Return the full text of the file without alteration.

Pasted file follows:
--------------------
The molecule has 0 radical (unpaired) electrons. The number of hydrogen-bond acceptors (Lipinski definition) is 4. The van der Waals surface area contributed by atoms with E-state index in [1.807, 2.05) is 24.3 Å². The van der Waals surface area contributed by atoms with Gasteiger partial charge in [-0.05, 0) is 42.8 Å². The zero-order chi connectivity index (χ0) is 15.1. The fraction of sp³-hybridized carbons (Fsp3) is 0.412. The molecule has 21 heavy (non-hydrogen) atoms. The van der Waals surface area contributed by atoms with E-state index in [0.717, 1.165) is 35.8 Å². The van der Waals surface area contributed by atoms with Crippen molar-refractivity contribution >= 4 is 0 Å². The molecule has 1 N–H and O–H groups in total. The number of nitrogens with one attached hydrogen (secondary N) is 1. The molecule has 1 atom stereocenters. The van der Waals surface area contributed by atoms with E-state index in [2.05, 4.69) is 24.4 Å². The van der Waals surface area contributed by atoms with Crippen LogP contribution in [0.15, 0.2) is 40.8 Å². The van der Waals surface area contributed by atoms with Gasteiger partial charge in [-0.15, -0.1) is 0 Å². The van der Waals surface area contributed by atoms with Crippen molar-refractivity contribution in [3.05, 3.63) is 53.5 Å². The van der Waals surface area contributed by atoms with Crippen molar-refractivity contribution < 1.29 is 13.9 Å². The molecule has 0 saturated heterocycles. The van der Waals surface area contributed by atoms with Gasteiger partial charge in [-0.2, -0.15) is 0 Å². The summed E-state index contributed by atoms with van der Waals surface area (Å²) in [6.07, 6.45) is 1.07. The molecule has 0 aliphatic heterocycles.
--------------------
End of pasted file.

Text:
The molecule has 0 radical (unpaired) electrons. The number of hydrogen-bond acceptors (Lipinski definition) is 4. The van der Waals surface area contributed by atoms with E-state index in [1.807, 2.05) is 24.3 Å². The van der Waals surface area contributed by atoms with Gasteiger partial charge in [-0.05, 0) is 42.8 Å². The zero-order chi connectivity index (χ0) is 15.1. The fraction of sp³-hybridized carbons (Fsp3) is 0.412. The molecule has 21 heavy (non-hydrogen) atoms. The van der Waals surface area contributed by atoms with E-state index in [0.717, 1.165) is 35.8 Å². The van der Waals surface area contributed by atoms with Crippen molar-refractivity contribution >= 4 is 0 Å². The molecule has 1 N–H and O–H groups in total. The number of nitrogens with one attached hydrogen (secondary N) is 1. The molecule has 1 atom stereocenters. The van der Waals surface area contributed by atoms with E-state index in [2.05, 4.69) is 24.4 Å². The van der Waals surface area contributed by atoms with Crippen LogP contribution in [0.15, 0.2) is 40.8 Å². The van der Waals surface area contributed by atoms with Gasteiger partial charge in [-0.15, -0.1) is 0 Å². The van der Waals surface area contributed by atoms with Crippen molar-refractivity contribution in [3.05, 3.63) is 53.5 Å². The van der Waals surface area contributed by atoms with Crippen molar-refractivity contribution < 1.29 is 13.9 Å². The molecule has 0 saturated heterocycles. The van der Waals surface area contributed by atoms with Gasteiger partial charge in [-0.2, -0.15) is 0 Å². The summed E-state index contributed by atoms with van der Waals surface area (Å²) in [6.07, 6.45) is 1.07. The molecule has 0 aliphatic heterocycles.